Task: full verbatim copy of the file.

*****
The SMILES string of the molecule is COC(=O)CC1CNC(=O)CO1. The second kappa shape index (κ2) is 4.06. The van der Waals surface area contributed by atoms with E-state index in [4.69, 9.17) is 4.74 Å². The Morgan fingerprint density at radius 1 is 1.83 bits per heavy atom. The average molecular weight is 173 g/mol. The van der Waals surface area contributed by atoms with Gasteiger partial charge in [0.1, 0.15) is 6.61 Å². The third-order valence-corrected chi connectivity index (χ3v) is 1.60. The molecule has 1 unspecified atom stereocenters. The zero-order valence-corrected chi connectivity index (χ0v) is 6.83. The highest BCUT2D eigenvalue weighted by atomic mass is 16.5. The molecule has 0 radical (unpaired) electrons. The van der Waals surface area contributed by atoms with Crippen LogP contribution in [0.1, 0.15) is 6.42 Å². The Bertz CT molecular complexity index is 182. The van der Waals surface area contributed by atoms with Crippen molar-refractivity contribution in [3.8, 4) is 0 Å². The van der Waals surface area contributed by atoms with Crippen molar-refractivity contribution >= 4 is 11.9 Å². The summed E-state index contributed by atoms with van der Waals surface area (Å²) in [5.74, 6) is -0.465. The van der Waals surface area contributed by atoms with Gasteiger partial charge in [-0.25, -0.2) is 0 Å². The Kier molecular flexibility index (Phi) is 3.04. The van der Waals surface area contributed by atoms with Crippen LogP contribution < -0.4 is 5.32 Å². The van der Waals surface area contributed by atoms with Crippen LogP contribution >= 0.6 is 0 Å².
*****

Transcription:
The SMILES string of the molecule is COC(=O)CC1CNC(=O)CO1. The second kappa shape index (κ2) is 4.06. The van der Waals surface area contributed by atoms with E-state index in [4.69, 9.17) is 4.74 Å². The Morgan fingerprint density at radius 1 is 1.83 bits per heavy atom. The average molecular weight is 173 g/mol. The van der Waals surface area contributed by atoms with Gasteiger partial charge in [0.1, 0.15) is 6.61 Å². The third-order valence-corrected chi connectivity index (χ3v) is 1.60. The molecule has 1 unspecified atom stereocenters. The zero-order valence-corrected chi connectivity index (χ0v) is 6.83. The highest BCUT2D eigenvalue weighted by atomic mass is 16.5. The molecule has 0 radical (unpaired) electrons. The van der Waals surface area contributed by atoms with Crippen LogP contribution in [0.1, 0.15) is 6.42 Å². The Bertz CT molecular complexity index is 182. The van der Waals surface area contributed by atoms with Crippen molar-refractivity contribution in [3.8, 4) is 0 Å². The van der Waals surface area contributed by atoms with Crippen molar-refractivity contribution >= 4 is 11.9 Å². The summed E-state index contributed by atoms with van der Waals surface area (Å²) in [5.74, 6) is -0.465. The van der Waals surface area contributed by atoms with Gasteiger partial charge in [-0.25, -0.2) is 0 Å². The Kier molecular flexibility index (Phi) is 3.04. The van der Waals surface area contributed by atoms with Crippen LogP contribution < -0.4 is 5.32 Å². The van der Waals surface area contributed by atoms with Crippen LogP contribution >= 0.6 is 0 Å².